Intel Core i9-12950HX, Core i7-12850HX, Core i5-12600HX Geekbench scores sound the death knell for Rembrandt and Apple silicon ↺
Multiple reports from earlier talked about Intel working on new Alder Lake processors for laptops. One of the SKUs, the Intel Core i9-12900HX, made quite an impression on Geekbench with its single and multi-core performance matching high-end desktop parts. Some of its siblings have also shown up on the benchmarking platform, namely the Intel Core i9-12950HX, Core i7-12850HX and Core i5-12600HX.
The 12-core, 16-thread Intel Core i5-12600HX is the only SKU of the lot that doesn't offer an increased core/thread count over its non-HX counterparts. It scores 1,622 and 8,065 on Geekbench's single and multi-core tests. The single-core result is on par with other Alder Lake Core i5 parts, but the multi-core score is a tad low. One can chalk this down to the processor in question being an engineering sample. Other specs include base/boost clocks of 2.5/4.5 GHz and 18 MB of L3 cache.
Thankfully, the Intel Core i7-12850HX performs on par with its Core i7 equivalents, with a single-core score of 1,778 and a multi-core score of 12,041. It has two additional CPU cores (16C/24T, presumably with eight performance and eight efficiency cores) and 25 MB of L3 cache. Performance-wise, it is miles ahead of the AMD Ryzen 9 6900HS (1,547/9,208) and even trades blows with Apple's crown jewel: the M1 Max (1,738/12,637).
Interestingly enough, the Intel Core i9-12950HX is unable to keep up with the Core i9-12900HX mentioned earlier. Its Geekbench performance is, at best, marginally better than that of the Core i7-12850HX. Despite the obvious handicap in performance, it is one of the fastest laptop chips around, with a score of 1,861/13,711 (single/multi-core). It is also a 16-core, 24-thread part, but it ups the L3 cache to 30 MB.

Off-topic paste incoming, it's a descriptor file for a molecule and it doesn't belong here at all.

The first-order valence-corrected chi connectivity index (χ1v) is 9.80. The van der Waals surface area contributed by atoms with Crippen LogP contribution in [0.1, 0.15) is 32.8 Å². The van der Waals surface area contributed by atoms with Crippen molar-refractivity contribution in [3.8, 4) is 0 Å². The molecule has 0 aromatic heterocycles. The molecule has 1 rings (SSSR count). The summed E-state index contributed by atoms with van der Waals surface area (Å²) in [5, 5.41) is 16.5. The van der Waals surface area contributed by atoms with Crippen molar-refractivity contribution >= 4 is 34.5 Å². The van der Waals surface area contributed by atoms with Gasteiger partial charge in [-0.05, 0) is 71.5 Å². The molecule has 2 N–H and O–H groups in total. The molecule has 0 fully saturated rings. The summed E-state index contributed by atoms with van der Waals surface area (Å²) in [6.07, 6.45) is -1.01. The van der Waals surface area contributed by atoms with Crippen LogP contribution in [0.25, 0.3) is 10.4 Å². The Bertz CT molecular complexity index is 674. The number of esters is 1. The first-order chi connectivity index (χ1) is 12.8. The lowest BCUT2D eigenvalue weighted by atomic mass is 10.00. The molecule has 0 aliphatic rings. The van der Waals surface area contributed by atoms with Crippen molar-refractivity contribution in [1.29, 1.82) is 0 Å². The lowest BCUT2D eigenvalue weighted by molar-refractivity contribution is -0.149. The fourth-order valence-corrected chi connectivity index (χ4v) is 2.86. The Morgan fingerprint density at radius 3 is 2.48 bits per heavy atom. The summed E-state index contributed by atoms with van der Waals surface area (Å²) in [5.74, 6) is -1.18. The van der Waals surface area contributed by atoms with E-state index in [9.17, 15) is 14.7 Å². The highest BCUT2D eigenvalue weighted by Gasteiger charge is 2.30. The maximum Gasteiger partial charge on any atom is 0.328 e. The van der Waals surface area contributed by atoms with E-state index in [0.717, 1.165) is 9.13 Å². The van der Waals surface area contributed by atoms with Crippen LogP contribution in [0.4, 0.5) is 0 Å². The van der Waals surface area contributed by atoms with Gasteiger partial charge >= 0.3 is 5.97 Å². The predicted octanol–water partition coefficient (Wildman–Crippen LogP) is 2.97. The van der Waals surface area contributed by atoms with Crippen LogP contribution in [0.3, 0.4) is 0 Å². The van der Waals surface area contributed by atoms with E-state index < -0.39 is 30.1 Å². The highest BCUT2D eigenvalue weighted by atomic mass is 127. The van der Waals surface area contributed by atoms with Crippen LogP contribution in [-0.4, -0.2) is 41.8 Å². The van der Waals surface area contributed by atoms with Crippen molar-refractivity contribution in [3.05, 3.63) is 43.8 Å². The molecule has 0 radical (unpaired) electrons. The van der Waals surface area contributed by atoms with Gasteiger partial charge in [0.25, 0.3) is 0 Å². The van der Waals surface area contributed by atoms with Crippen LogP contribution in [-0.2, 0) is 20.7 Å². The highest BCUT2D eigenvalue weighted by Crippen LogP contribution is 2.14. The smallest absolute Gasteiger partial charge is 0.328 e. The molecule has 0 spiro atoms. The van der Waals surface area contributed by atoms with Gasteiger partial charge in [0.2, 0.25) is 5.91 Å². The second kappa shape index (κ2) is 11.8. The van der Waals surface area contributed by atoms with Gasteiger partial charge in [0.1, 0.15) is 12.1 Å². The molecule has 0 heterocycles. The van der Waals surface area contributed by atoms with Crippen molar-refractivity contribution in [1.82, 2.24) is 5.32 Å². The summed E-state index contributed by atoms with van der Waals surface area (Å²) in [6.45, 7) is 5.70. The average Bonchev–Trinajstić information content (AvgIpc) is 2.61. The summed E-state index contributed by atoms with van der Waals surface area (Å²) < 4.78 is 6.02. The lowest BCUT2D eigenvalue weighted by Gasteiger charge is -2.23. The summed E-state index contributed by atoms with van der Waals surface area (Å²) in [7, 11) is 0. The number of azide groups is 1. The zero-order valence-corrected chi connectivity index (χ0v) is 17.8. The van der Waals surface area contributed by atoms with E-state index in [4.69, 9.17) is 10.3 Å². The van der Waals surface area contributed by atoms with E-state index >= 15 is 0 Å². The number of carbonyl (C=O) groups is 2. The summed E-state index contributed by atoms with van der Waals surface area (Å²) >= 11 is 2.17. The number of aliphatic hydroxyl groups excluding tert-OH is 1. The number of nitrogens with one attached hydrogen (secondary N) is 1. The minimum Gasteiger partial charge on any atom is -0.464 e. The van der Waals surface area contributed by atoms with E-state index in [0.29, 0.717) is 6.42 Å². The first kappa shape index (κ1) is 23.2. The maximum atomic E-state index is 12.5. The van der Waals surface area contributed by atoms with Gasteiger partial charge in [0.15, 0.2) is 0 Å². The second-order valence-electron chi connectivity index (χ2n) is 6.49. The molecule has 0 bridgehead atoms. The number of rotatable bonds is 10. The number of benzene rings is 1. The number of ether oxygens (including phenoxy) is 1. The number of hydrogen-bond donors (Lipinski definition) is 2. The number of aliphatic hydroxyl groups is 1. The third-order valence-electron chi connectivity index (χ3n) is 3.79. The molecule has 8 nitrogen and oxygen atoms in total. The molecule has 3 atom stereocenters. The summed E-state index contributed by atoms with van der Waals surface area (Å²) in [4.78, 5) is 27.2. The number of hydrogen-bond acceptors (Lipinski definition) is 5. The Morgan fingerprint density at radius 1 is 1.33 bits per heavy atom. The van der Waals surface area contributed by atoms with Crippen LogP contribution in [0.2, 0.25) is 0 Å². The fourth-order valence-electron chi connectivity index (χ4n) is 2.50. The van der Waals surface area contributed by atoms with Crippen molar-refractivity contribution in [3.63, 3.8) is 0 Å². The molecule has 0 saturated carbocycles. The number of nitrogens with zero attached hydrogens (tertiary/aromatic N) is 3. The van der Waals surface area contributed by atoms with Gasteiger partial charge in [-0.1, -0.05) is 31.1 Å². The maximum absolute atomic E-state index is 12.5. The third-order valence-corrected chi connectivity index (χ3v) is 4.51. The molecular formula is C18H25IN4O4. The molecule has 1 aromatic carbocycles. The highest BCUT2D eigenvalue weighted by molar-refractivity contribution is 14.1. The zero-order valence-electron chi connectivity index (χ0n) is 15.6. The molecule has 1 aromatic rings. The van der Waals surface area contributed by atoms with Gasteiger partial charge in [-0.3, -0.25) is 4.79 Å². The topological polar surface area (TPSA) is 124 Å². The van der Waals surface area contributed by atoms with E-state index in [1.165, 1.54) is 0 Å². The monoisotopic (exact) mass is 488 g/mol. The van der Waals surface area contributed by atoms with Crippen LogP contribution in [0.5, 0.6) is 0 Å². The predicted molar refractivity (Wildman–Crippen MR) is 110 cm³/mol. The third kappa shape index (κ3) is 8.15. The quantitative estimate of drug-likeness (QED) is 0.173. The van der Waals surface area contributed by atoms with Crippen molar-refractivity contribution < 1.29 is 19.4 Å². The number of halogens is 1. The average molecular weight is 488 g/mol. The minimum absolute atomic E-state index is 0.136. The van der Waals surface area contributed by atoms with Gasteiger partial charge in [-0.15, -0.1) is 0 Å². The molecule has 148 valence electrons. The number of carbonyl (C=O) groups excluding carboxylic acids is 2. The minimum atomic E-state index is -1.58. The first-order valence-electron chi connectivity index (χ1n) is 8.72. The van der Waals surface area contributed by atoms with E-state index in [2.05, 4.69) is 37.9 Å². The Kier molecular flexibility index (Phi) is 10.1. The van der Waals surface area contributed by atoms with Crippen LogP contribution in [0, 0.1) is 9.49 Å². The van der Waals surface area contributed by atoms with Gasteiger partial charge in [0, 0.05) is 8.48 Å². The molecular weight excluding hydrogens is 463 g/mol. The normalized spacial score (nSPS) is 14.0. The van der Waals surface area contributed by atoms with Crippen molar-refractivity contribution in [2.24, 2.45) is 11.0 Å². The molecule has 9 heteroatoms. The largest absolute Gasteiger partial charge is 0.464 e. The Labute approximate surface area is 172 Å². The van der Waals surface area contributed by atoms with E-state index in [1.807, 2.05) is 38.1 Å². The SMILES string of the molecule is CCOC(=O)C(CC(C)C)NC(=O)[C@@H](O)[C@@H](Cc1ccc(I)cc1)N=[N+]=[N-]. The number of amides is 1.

The Intel Core i9-12950HX, Core i7-12850HX, Core i5-12600HX Geekbench listings also reveal an interesting tidbit about the processors. They seem to be using an LGA1700 CPU socket, the same one used by Alder Lake desktop parts. This detail indicates that some HX series processors could be desktop parts repurposed for a laptop form factor. Their base TDP could be set at around 55W but will likely draw a lot more under load.
Lastly, the Lenovo laptop running the Intel Core i9-12950HX packs an ungodly amount of RAM (128 GB), indicating that some the processor could be earmarked for workstation-grade machines and paired with appropriate GPUs from Intel/AMD, but gaming laptops using the CPUs don't seem implausible. Until last year (2021), Intel launched its H45 parts after the rest of the product stack, usually in May/June. Hence, it would be reasonable to assume that the Alder Lake-HX processors will be launched around that time.